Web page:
Dislocation is one of the most common complications after revision THA. Dual-mobility constructs and large femoral heads (ie, 40 mm) are two contemporary, nonconstrained bearing options used in revision THA to minimize the risk of dislocation; however, it is not currently established if there is a clear benefit to using dual-mobility constructs over large femoral heads in the revision setting.
We sought to determine if dual-mobility constructs would provide a reduction in dislocation, rerevision for dislocation, and reoperation or other complications as compared with large femoral heads in revision THA.
From 2011 to 2014, a series of 355 THAs underwent revision for any reason and received either a dual-mobility construct (146 THAs) or a 40-mm large femoral head (209 THAs). Indications for either construct were based on surgeon judgment; however, there is a preference to use dual-mobility constructs in patients believed to be at higher risk of dislocation. In the dual-mobility group, 20 of 146 (14%) were excluded because of loss of followup before 2 years or because they had a dual-mobility shell cemented into a preexisting acetabular component. In the large head group, 33 of 209 (16%) were lost to followup before 2 years. Followup in the dual-mobility group was 3.3 ± 0.8 years and followup in the large head group was 3.9 ± 0.9 years. Primary endpoints included dislocation, rerevisions for dislocation, and reoperations, which were determined through our institution's total joint registry and verified by individual patient chart review. Age and body mass index were not different with the numbers available between the groups, but there was a slight predominance of females in the dual-mobility group (52% [66 of 126] female) versus the 40-mm large head group (41% [72 of 176] female) (p = 0.05). Notably, 33% (41 of 126) of patients receiving the dual-mobility constructs had the index revision THA done for a diagnosis of recurrent dislocation versus 9% (17 of 176) in the 40-mm large head group. Mean effective head size in the dual-mobility group was 47 mm (range, 38-58 mm).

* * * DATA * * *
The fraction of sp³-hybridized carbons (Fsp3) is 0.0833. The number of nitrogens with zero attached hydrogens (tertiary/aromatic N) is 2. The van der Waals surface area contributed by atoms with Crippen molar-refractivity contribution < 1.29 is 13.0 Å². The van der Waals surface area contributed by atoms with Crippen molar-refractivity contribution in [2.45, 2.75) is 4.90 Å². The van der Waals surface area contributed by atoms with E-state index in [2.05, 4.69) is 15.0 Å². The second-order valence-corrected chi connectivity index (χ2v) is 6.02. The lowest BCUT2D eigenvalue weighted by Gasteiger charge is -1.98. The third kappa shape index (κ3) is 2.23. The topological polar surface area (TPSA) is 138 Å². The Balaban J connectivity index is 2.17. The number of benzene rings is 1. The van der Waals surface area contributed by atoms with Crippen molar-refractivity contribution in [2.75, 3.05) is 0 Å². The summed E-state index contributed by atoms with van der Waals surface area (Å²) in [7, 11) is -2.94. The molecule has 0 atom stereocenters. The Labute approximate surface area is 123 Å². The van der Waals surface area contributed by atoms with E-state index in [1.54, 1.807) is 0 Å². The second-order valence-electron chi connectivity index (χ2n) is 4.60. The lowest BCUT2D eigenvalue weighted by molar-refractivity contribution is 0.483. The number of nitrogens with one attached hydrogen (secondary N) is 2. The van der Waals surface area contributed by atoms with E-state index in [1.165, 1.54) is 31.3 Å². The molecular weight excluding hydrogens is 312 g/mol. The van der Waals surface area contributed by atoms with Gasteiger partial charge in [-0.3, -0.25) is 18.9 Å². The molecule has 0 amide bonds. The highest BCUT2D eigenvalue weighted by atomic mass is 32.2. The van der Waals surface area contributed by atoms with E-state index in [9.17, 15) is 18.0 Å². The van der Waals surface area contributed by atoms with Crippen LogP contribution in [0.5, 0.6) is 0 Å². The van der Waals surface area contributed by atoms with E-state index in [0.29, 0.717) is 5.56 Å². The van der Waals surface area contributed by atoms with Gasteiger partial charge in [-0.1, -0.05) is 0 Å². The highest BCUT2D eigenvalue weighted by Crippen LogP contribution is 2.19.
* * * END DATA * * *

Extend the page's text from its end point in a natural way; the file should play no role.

The subsequent frequency of dislocation in the dual-mobility construct group was less (3% [four of 126] dual-mobility versus 10% [17 of 176] in the 40-mm large head group; hazard ratio, 3.2 [1.1-9.4]; p = 0.03). Rerevision for dislocation in the dual-mobility construct group was less frequent (1% [one of 126] dual-mobility versus 6% [10 of 176] in the 40-mm large head group; hazard ratio, 7.1 [0.9-55.6]; p = 0.03). Reoperation for any cause in the dual-mobility construct group was less frequent (6% [eight of 126] dual-mobility versus 15% [27 of 176] in the 40-mm large head group; hazard ratio, 2.5 [1.1-5.5]; p = 0.02); there were no differences between the groups in terms of the overall percentage of complications in each group.
When compared with patients treated with a 40-mm large femoral head, patients undergoing revision THA who received a dual-mobility construct had a lower risk of subsequent dislocation, rerevision for dislocation, and reoperation for any reason in the first several years postoperatively. Those findings were present despite selection bias in this study to use the dual-mobility construct in patients at the highest risk for subsequent dislocation. Given the lower risk of subsequent dislocation, rerevision, and reoperation with the dual-mobility construct, some surgeons may wish to consider whether the role of dual-mobility should be judiciously expanded in contemporary revision THA.
LEVEL OF EVIDENCE:
Level III, therapeutic study.